1. In a password and confirm the password in the text boxes on the Password page. Click Next.
  2. On the File to Export page, enter a path and filename for the certificate file. In this example, we’ll enter c:\external_listener_cert and click Next.


Figure 5

  1. Click Finish on the Completing the Certificate Export Wizard page.
  2. Click OK in the Certificate Export Wizard dialog box.
  3. Click OK in the Certificate dialog box.
  4. Do not close the Default Web Site Properties dialog box. We will use it in the next procedure.

Unbind the Web site Certificate from the OWA Site

Now we need to unbind the certificate from the OWA Web site. The reason for this is that we want to generate another certificate with the same common name using the Web Site Certificate Wizard. The reason why we need to generate another certificate with the same name is that we can’t bind the same certificate to two different Web listeners on the ISA firewall. We can get around this problem by creating two different certificates, each with the same common name. One of the certificates will be bound to the external Web listener, and the second certificate will be bound to the Web Listener used to service requests internal corporate network hosts.

Perform the following steps to unbind the certificate from the OWA Web site:

  1. Click the Server Certificate button in the Secure Communications frame on the Directory Security tab.
  2. Click Next on the Welcome to the Web Server Certificate Wizard page.
  3. Select the Remove the current certificate option on the Modify the Current Certificate Assignment page. Click Next.


Figure 6

  1. Review the information on the Remove a Certificate page and click Next.
  2. Click Finish on the Completing the Web Server Certificate Wizard page.

In order to complete the process of removing the certificate so that we can generate a new certificate using the same common name, we must remove the certificate from the local machine’s certificate store. Perform the following steps to remove the Web site certificate from the OWA machine’s local certificate store:

  1. Click Start and then click Run. In the Run dialog box, enter MMC and click OK.
  2. In Console 1, click File and then click Add/Remove snap-in.
  3. Click Add in the Add/Remove Snap-in dialog box.
  4. Click the Certificates entry in the Available Standalone Snap-ins list on the Add Standalone Snap-in page, then click Add.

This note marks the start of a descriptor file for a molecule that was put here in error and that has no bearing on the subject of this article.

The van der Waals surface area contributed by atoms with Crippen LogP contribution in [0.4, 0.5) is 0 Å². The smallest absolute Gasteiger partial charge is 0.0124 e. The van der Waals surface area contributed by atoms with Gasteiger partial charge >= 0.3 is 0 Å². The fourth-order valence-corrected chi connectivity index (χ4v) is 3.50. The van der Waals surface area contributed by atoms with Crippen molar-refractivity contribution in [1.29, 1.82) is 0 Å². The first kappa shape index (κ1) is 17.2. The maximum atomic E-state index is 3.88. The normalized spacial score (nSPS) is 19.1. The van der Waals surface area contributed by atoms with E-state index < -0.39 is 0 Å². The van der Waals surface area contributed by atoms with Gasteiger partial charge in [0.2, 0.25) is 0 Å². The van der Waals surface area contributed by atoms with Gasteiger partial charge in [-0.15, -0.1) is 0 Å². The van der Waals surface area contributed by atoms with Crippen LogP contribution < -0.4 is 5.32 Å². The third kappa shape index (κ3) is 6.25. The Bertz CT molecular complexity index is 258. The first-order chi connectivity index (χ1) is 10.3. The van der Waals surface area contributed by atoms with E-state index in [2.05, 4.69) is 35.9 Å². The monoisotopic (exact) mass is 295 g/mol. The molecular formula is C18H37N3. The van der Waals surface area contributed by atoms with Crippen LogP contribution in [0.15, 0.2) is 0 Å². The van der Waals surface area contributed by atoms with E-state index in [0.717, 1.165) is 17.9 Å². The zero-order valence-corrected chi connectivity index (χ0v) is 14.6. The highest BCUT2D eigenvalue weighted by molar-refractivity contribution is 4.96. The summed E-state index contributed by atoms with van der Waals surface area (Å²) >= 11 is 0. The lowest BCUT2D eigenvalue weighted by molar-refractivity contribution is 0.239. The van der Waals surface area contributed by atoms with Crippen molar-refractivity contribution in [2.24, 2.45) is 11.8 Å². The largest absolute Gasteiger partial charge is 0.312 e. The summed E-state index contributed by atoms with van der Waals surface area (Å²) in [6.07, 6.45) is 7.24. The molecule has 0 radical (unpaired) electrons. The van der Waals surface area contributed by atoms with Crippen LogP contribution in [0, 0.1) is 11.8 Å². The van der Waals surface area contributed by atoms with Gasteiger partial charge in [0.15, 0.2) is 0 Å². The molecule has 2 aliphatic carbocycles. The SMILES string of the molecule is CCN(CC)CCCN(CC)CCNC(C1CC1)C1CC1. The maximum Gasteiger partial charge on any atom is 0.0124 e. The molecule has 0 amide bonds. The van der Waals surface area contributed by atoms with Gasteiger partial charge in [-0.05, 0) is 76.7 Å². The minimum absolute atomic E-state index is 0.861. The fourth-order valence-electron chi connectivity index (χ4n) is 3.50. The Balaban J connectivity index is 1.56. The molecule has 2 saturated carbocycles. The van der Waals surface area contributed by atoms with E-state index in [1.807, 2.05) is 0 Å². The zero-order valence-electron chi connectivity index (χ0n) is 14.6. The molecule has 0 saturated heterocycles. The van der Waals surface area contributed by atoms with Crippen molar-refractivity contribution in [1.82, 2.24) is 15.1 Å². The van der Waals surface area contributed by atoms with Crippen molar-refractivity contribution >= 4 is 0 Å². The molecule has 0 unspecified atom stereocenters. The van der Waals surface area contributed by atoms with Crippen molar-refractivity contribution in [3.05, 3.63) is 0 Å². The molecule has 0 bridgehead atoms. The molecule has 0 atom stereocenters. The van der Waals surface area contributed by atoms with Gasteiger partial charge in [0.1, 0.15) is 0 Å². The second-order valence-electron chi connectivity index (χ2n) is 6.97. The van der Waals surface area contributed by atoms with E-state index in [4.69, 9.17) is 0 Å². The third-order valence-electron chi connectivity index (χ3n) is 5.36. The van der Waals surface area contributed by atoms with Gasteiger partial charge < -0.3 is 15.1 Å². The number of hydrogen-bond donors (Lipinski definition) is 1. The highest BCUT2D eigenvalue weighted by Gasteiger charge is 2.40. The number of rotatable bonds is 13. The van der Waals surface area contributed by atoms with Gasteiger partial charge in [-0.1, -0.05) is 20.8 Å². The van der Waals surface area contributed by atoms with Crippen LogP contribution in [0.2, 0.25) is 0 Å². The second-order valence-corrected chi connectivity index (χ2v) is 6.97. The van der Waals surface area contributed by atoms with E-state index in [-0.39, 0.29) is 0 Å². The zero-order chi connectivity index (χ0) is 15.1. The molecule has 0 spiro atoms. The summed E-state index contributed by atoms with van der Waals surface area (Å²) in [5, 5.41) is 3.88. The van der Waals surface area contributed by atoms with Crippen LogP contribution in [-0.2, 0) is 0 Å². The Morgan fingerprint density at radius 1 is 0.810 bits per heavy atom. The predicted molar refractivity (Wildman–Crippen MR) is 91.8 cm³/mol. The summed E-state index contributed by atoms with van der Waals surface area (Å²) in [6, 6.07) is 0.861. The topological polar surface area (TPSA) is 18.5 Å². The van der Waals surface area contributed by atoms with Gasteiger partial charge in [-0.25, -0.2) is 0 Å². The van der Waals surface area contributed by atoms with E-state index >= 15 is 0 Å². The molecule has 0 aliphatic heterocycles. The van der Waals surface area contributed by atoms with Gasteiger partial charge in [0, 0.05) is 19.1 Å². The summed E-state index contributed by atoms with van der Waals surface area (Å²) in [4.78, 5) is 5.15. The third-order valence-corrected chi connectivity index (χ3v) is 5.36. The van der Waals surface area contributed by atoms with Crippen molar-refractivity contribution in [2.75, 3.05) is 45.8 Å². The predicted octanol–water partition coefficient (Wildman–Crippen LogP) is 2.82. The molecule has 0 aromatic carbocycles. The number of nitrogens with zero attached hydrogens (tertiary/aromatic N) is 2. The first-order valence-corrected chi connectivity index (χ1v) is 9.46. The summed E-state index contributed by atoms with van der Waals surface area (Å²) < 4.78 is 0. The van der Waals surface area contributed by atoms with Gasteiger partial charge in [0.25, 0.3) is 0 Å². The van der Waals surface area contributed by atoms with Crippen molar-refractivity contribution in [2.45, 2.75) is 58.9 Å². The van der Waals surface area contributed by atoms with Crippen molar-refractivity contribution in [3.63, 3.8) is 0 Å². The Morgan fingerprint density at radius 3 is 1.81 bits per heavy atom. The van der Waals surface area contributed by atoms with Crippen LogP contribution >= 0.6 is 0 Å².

5. On the Certificates snap-in page, select the Computer account option and click Next.
  6. On the Select Computer page, select the Local Computer option and click Finish.
  7. Click Close in the Add Standalone Snap-in dialog box
  8. Click OK in the Add/Remove Snap-in dialog box.
  9. In the MMC console, expand the Certificates (Local Computer) node and then expand the Personal node. Click the Certificates node. In the right pane you will see the certificate that was bound to the OWA Web site. Right click the certificate and click Delete.


Figure 7

  1. Click Yes in the Certificates dialog box asking if you are sure you want to delete the certificate.
  2. Minimize the Certificates console.

Have Questions about the article?
Ask at: http://forums.isaserver.org/ultimatebb.cgi?ubb=get_topic;f=23;t=000760

Request and Bind a Certificate to the OWA Web Site

Now we need to request another certificate for the OWA Web site. This certificate will be bound to the Web listener that will be used by the OWA Web Publishing Rule that will service requests from users on the corporate network. In contrast to the last certificate we requested, we will not unbind this certificate from the OWA site. This will allow connections to the OWA site using the same common name, owa.msfirewall.org. The key to the well-designed split DNS infrastructure is that you can use the same name from end to end.

The ISA firewall will be configured to forward requests to owa.msfirewall.org to owa.msfirewall.org. The ISA firewall will be configured with a HOSTS file entry that will resolve the name of the OWA site to the actual IP address of the OWA site. All other hosts, both internal and external, will resolve the name of owa.msfirewall.org to either the external interface or internal interface of the ISA firewall. This allows all connections to the OWA site to be mediated by the ISA firewall and allow us to use the ISA firewall’s FBA feature for both internal and external network hosts.

Perform the following steps to request and bind the Web site certificate to the OWA site:

  1. In the Default Web Site Properties dialog box, click the Directory Security tab.
  2. On the Directory Security tab, click the Server Certificate button in the Secure Communications frame.